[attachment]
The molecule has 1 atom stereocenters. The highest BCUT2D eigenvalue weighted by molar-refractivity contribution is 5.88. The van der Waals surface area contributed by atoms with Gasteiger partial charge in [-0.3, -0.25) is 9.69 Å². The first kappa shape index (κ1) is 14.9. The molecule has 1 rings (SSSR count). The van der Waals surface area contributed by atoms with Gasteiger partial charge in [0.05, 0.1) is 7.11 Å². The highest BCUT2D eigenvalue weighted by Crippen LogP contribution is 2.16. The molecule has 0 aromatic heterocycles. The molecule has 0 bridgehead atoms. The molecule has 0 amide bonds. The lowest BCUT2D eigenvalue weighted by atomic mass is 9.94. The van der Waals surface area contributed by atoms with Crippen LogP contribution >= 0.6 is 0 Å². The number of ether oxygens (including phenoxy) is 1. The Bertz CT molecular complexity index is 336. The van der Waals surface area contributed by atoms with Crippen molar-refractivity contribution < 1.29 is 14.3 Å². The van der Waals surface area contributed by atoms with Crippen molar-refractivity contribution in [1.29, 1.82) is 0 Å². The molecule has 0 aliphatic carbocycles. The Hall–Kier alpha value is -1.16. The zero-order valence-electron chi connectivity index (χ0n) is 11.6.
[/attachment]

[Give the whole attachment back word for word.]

The molecule has 1 atom stereocenters. The highest BCUT2D eigenvalue weighted by molar-refractivity contribution is 5.88. The van der Waals surface area contributed by atoms with Gasteiger partial charge in [-0.3, -0.25) is 9.69 Å². The first kappa shape index (κ1) is 14.9. The molecule has 1 rings (SSSR count). The van der Waals surface area contributed by atoms with Gasteiger partial charge in [0.05, 0.1) is 7.11 Å². The highest BCUT2D eigenvalue weighted by Crippen LogP contribution is 2.16. The molecule has 0 aromatic heterocycles. The molecule has 0 bridgehead atoms. The molecule has 0 amide bonds. The lowest BCUT2D eigenvalue weighted by atomic mass is 9.94. The van der Waals surface area contributed by atoms with Crippen LogP contribution >= 0.6 is 0 Å². The number of ether oxygens (including phenoxy) is 1. The Bertz CT molecular complexity index is 336. The van der Waals surface area contributed by atoms with Crippen molar-refractivity contribution < 1.29 is 14.3 Å². The van der Waals surface area contributed by atoms with Crippen molar-refractivity contribution in [1.29, 1.82) is 0 Å². The molecule has 0 aliphatic carbocycles. The Hall–Kier alpha value is -1.16. The zero-order valence-electron chi connectivity index (χ0n) is 11.6.